Many people today know Leonard Woolf mainly through the surname of his wife, Virginia, or his role in supporting her through her mental illness, depicted in books and films like The Hours. Some critics see him as his wife’s oppressor.
In Victoria Glendinning’s biography, for the first time we see the whole man. As well as being a prominent member of the Bloomsbury group, Leonard was a formidable figure in his own right, first as an innovative civil administrator in Ceylon, then as a writer, leading light of the Fabian society and publisher of T. S. Eliot, E. M. Forster, Robert Graves, Katherine Mansfield and of course Virginia Woolf. He was interested in everything and knew everybody.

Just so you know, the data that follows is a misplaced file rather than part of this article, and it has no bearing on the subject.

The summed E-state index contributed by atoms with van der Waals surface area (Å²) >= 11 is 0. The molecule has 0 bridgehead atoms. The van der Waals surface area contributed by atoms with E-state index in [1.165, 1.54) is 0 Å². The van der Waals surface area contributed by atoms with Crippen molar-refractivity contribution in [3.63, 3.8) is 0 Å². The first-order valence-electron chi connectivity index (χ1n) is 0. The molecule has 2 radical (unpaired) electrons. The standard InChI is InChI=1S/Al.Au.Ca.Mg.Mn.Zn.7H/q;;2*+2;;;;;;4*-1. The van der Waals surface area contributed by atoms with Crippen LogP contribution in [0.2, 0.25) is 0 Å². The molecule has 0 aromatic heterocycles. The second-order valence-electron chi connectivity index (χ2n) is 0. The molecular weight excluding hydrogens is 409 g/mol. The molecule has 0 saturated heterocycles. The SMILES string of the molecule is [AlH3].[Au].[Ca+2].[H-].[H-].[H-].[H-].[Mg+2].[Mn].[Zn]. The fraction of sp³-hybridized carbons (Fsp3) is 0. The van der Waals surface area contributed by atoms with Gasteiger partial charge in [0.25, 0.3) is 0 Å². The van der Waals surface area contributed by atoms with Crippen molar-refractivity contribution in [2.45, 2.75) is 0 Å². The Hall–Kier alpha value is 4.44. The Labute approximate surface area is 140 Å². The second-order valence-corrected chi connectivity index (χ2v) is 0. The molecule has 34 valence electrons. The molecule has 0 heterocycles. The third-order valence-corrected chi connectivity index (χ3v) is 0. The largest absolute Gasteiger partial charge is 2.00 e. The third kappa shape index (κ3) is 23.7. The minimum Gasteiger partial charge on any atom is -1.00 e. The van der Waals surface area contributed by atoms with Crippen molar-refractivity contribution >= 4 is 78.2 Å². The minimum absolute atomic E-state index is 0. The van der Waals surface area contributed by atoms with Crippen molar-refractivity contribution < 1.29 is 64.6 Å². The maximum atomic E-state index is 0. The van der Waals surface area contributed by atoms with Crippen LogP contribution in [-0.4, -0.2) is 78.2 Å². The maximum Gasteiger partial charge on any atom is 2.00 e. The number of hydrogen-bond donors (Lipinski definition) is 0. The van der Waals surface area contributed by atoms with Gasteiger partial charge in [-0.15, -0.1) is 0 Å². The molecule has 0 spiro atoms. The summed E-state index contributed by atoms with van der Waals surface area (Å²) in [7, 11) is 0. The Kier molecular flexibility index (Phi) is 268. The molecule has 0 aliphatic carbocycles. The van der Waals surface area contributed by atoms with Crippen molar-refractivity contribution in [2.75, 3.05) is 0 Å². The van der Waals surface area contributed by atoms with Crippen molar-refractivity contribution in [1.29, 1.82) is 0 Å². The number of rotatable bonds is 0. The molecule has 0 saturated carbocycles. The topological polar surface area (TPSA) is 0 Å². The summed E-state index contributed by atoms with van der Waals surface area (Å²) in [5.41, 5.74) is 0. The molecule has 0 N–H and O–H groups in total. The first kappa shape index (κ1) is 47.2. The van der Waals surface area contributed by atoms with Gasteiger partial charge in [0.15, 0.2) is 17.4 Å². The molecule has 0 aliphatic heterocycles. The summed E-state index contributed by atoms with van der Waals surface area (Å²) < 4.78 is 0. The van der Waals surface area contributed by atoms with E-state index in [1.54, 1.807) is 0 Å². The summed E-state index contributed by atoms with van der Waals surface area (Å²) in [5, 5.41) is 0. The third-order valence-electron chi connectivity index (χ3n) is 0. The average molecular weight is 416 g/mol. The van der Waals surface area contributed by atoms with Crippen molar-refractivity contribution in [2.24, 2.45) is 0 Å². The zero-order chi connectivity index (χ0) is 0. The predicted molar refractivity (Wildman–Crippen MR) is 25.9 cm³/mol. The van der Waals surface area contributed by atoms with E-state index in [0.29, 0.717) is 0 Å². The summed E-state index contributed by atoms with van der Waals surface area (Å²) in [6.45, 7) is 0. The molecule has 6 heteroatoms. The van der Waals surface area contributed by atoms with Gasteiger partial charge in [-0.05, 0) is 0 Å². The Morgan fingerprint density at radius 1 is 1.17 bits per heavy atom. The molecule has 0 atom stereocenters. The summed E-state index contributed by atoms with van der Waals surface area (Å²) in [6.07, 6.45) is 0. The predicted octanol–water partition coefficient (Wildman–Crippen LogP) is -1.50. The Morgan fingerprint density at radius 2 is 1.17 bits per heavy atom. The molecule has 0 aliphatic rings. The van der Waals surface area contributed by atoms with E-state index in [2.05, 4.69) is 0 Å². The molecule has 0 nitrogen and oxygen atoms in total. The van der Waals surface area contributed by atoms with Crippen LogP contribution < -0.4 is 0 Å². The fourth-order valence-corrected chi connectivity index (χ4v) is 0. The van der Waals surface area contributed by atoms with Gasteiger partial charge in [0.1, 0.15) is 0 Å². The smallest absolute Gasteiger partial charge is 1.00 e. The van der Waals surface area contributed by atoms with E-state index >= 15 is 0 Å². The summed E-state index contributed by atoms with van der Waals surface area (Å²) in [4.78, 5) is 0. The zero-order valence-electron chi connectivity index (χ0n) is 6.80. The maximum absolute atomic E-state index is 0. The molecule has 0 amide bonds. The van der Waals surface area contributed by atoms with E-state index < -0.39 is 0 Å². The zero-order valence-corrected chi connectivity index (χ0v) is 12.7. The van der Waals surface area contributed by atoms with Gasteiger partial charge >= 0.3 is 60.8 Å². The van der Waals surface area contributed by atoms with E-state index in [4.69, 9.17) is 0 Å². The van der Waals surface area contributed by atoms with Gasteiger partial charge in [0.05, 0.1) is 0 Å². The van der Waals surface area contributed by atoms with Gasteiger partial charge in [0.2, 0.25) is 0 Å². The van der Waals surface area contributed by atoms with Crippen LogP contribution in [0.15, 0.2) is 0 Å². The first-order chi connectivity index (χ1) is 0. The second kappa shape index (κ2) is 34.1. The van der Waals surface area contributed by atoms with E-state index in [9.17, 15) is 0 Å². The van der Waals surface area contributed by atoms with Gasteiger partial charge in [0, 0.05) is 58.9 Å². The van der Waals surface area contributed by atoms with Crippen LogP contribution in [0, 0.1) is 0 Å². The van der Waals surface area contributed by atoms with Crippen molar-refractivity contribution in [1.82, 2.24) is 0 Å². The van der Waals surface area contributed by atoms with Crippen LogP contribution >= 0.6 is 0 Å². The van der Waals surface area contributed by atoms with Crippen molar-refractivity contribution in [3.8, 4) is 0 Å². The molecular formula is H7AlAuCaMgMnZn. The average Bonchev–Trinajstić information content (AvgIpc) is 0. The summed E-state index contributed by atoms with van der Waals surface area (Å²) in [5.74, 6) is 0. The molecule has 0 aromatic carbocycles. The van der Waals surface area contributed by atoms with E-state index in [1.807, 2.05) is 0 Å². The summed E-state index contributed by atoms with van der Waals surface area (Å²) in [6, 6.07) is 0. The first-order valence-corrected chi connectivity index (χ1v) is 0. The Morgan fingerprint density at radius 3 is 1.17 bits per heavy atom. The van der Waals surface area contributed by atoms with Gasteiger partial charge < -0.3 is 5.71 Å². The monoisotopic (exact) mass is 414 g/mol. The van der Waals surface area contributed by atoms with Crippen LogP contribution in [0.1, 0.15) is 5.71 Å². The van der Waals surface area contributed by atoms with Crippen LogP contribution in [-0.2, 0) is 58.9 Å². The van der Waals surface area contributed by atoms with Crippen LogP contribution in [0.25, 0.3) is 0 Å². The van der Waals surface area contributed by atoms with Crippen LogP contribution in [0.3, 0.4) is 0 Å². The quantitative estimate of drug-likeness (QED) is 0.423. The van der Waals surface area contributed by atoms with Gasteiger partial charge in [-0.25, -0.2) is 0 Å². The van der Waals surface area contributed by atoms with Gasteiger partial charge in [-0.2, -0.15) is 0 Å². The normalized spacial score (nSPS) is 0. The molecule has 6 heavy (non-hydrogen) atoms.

The achievement of Glendinning’s book is to make its readers wish that they knew him too.